Each week we discuss one familiar halakhic practice and try to show its beauty and meaning. The columns are based on Rabbi Meir's Meaning in Mitzvot on Kitzur Shulchan Arukh
Symbolism of the Shofar Blasts
The Torah tells us that Rosh HaShana is a “Yom Teruah”, meaning a “day of sounding the shofar” (Bamidbar 29:1). However, the sages of the Talmud inferred from the nuances of the verses that actually we sound a fanfare of three different blasts: a “tekiah”, which is a simple blast; a “tru'ah”, which is a broken sound, and another “tekiah” at the end. The sages had two opinions regarding the exact blowing of the truah: either it is a wail of three intermediate sounds, called “shevarim”, or a stacatto sob of many small sounds known as “teruah”, or perhaps a combination of these two (Rosh HaShana 33b). In practice we sound all three “fanfares”:TaSHaT (tekiah, shevarim, terkiah); TaRaT (tekiah, teruah, tekiah); and TaSHRaT (tekiah, shevarim-teruah, tekiah) (SA OC 590).
Many different interpretations have been given for the specific order of sounds. In a previous column we mentioned the explanation of Rav Kook, that these represent the course of history: In the beginning of time, HaShem’s sovereignty was firmly established; this corresponds to the simple and powerful tekiah. However, after the sin of man our lives are filled with crises and cries, the shevarim (cognate with shever, a break or crisis) and the teruah (similar root to ra’, evil). At the time of the redemption, HaShem’s reign will again be firmly established (final tekiah) and will endure forever (shown by the long tekiah blown at the end ofthe series) (Moadei HaRayah).
Rav Nachman of Breslav brings a profound explanation based on the spiritual progress of the individual. The subject of the essay is how a person advances through specific stages in his spiritual development or awakening. At the lowest stage of development, a person serves HaShem in a completely mechanical, perfunctory way. Even though he may be punctilious about performing mitzvot and studying Torah, he is at such a low level of self-aware- ness that he may be considered to be sleeping. So the first stage in spiritual development is just to wake up, to be conscious of the need to stir ourselves to greater involvement.
This corresponds to the first tekiah, which comes to waken us from our sleep - as the Rambam writes (Mishneh Torah Teshuva 3:4).
When a person is sleeping, he is also mute. Likewise, the person who goes through life without insight may speak, but he is not in touch with his inner spirit and never truly expresses himself. So the first stage of spiritual awakening is that a person regains his power of speech, or self-expression.
In terms of the shofar call, the unarticulated tekiah corresponds to a dumb cry which precedes speech, whereas the articulated teruah which follows corresponds to speech.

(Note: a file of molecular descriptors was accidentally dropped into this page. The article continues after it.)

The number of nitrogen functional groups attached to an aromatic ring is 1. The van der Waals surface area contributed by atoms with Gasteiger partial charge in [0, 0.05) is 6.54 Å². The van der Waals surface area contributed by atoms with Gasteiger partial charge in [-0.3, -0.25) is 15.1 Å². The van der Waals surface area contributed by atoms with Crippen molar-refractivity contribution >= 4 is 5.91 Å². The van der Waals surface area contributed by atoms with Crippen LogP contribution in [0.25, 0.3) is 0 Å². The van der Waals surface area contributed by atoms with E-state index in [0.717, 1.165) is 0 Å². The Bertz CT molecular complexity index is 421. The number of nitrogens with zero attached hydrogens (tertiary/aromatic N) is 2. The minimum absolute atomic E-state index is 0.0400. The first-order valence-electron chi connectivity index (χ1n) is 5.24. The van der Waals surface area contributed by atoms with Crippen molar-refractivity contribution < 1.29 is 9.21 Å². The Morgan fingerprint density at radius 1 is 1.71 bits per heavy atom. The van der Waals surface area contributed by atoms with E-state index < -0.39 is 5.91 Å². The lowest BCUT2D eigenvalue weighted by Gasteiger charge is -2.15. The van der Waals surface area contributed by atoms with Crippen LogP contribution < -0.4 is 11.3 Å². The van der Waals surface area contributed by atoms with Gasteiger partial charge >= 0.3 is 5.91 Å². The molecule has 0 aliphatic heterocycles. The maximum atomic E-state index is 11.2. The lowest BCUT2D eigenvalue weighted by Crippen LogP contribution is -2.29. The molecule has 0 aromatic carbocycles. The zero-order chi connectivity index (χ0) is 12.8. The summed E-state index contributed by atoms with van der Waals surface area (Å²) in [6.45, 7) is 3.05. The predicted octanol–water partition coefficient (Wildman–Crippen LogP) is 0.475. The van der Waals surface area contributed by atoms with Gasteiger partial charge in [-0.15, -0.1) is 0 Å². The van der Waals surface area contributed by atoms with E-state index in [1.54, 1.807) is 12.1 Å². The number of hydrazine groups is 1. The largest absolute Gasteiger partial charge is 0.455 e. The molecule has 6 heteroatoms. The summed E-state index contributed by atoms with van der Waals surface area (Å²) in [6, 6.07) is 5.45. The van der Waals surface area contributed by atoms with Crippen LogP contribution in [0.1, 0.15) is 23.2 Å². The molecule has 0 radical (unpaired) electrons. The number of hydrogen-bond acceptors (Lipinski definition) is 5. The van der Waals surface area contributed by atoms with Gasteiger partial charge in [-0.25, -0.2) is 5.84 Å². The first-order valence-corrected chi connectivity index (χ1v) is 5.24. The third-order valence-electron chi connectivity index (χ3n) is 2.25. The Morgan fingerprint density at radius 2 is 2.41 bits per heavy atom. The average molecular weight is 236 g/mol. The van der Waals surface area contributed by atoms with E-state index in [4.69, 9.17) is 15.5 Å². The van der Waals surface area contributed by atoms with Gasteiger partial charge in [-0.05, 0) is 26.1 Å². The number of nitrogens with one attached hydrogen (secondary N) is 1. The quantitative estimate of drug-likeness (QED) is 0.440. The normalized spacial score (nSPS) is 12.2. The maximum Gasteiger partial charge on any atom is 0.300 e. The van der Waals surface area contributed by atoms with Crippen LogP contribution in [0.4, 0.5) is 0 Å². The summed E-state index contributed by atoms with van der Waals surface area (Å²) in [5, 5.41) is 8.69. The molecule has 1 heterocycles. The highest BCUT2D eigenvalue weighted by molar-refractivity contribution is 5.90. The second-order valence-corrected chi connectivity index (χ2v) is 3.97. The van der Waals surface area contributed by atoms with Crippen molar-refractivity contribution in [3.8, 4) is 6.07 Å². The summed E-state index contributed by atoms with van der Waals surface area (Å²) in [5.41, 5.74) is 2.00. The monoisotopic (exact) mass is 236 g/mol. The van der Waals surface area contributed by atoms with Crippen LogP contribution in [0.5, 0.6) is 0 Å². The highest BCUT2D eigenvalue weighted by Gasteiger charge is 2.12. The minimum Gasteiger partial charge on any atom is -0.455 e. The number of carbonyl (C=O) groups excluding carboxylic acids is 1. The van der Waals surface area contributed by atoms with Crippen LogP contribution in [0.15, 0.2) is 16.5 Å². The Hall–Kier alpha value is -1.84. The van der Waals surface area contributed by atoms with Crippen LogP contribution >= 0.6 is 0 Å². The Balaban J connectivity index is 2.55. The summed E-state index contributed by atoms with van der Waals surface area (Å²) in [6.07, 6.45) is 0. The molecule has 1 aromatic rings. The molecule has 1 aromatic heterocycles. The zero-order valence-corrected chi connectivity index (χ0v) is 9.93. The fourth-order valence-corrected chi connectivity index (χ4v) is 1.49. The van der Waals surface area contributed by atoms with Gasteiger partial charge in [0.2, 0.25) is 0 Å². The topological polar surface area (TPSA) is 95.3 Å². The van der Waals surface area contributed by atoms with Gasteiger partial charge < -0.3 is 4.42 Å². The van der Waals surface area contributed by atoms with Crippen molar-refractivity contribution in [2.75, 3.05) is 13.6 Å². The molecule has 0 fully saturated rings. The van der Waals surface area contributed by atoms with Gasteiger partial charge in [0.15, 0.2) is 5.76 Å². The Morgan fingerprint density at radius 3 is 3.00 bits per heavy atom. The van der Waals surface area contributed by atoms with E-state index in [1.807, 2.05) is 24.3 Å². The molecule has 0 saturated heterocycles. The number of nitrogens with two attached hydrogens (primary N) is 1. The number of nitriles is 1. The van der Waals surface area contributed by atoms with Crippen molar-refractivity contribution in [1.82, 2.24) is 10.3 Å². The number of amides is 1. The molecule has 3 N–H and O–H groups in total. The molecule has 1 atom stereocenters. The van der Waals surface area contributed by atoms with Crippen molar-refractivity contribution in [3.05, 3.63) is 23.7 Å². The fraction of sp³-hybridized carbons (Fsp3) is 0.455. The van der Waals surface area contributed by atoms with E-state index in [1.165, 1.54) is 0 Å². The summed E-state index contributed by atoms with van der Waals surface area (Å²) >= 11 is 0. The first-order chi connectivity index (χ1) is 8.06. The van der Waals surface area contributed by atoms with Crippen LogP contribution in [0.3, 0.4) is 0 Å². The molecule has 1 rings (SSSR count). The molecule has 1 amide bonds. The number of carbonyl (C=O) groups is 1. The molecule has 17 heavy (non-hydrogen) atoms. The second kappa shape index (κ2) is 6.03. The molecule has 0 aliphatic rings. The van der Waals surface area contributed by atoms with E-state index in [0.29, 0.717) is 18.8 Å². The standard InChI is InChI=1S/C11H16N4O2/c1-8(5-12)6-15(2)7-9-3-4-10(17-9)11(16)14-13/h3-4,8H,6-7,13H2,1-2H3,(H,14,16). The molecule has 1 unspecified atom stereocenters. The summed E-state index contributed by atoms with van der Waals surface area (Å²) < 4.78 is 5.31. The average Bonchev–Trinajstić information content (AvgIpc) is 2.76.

When a person regains his power of speech, he also attains creativity. Just as the physical connection between a married couple which gives rise to new human life needs to be based on communication, so all our creative powers need to be based on communication and self-expression. This corresponds to the shevarim, which is cognate with the word hashbir meaning to begin labor. It also corresponds to the fact that Rosh HaShana is traditionally a day when the childless are blessed with issue; the gemara states that on Rosh HaShana Sarah, Rachel and Chanah were “visited” after their prolonged barrenness (Rosh HaShana 10b).
The next stage in spiritual development is awe. A person who lacks self- awareness cannot feel true fear and awe of HaShem; this awareness depends on a conscious awareness of our lowly status and liability to sin compared to God’s infinite goodness and power. It seems that Rav Nachman likens this to the final shofar blast, the teruah, which instills awe in all who hear it (Amos 3:6). Fear of heaven is the necessary foundation for true progress in God’s service. (This recalls the verse, “The beginning of wisdom is the fear of HaShem” – Tehilim 111:10.)
This process is symbolized not only in the shofar blasts, but also in the shofar itself. The shofar begins with a narrow opening at the mouthpiece and widens out at the end; this symbolizes the process of progressing from a narrow consciousness with lack of insight to an expanded consciousness with a constant awareness of God’s presence.
(This likeness is also hinted at in the Rosh HaShana liturgy; before the shofar blowing, the congregation recites the verse, “From the straits I called HaShem; God answered me from the expanse” – Tehilim 118:5.) (Based on Likutei Moharan ch. 60.)